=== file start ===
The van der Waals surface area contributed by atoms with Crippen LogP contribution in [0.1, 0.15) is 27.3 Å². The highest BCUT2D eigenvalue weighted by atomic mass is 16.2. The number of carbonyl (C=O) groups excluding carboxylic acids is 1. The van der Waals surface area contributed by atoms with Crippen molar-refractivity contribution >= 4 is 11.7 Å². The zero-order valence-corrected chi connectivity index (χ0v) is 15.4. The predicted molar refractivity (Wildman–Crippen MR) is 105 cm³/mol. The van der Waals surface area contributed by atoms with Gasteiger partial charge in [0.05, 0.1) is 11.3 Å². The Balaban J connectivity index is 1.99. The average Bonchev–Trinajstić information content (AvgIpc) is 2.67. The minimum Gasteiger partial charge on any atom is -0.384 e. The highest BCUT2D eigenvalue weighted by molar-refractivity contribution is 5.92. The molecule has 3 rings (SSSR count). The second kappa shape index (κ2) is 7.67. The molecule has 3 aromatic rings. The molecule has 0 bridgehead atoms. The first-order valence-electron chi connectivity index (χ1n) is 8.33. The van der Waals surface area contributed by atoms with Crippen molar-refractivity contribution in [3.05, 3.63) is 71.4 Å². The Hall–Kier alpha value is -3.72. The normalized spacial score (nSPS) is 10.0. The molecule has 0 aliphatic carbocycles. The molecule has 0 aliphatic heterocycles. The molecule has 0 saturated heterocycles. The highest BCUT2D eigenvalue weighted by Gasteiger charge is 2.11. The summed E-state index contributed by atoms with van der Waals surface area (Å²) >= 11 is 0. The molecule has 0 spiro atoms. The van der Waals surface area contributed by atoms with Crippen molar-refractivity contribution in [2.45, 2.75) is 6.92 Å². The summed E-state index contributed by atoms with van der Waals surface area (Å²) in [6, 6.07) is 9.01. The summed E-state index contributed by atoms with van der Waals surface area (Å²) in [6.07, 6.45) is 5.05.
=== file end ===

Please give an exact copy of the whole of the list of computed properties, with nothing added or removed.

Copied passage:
The van der Waals surface area contributed by atoms with Crippen LogP contribution in [0.1, 0.15) is 27.3 Å². The highest BCUT2D eigenvalue weighted by atomic mass is 16.2. The number of carbonyl (C=O) groups excluding carboxylic acids is 1. The van der Waals surface area contributed by atoms with Crippen molar-refractivity contribution >= 4 is 11.7 Å². The zero-order valence-corrected chi connectivity index (χ0v) is 15.4. The predicted molar refractivity (Wildman–Crippen MR) is 105 cm³/mol. The van der Waals surface area contributed by atoms with Gasteiger partial charge in [0.05, 0.1) is 11.3 Å². The Balaban J connectivity index is 1.99. The average Bonchev–Trinajstić information content (AvgIpc) is 2.67. The minimum Gasteiger partial charge on any atom is -0.384 e. The highest BCUT2D eigenvalue weighted by molar-refractivity contribution is 5.92. The molecule has 3 rings (SSSR count). The second kappa shape index (κ2) is 7.67. The molecule has 3 aromatic rings. The molecule has 0 bridgehead atoms. The first-order valence-electron chi connectivity index (χ1n) is 8.33. The van der Waals surface area contributed by atoms with Crippen molar-refractivity contribution in [3.05, 3.63) is 71.4 Å². The Hall–Kier alpha value is -3.72. The normalized spacial score (nSPS) is 10.0. The molecule has 0 aliphatic carbocycles. The molecule has 0 aliphatic heterocycles. The molecule has 0 saturated heterocycles. The highest BCUT2D eigenvalue weighted by Gasteiger charge is 2.11. The summed E-state index contributed by atoms with van der Waals surface area (Å²) >= 11 is 0. The molecule has 0 spiro atoms. The van der Waals surface area contributed by atoms with Crippen molar-refractivity contribution in [2.45, 2.75) is 6.92 Å². The summed E-state index contributed by atoms with van der Waals surface area (Å²) in [6, 6.07) is 9.01. The summed E-state index contributed by atoms with van der Waals surface area (Å²) in [6.07, 6.45) is 5.05.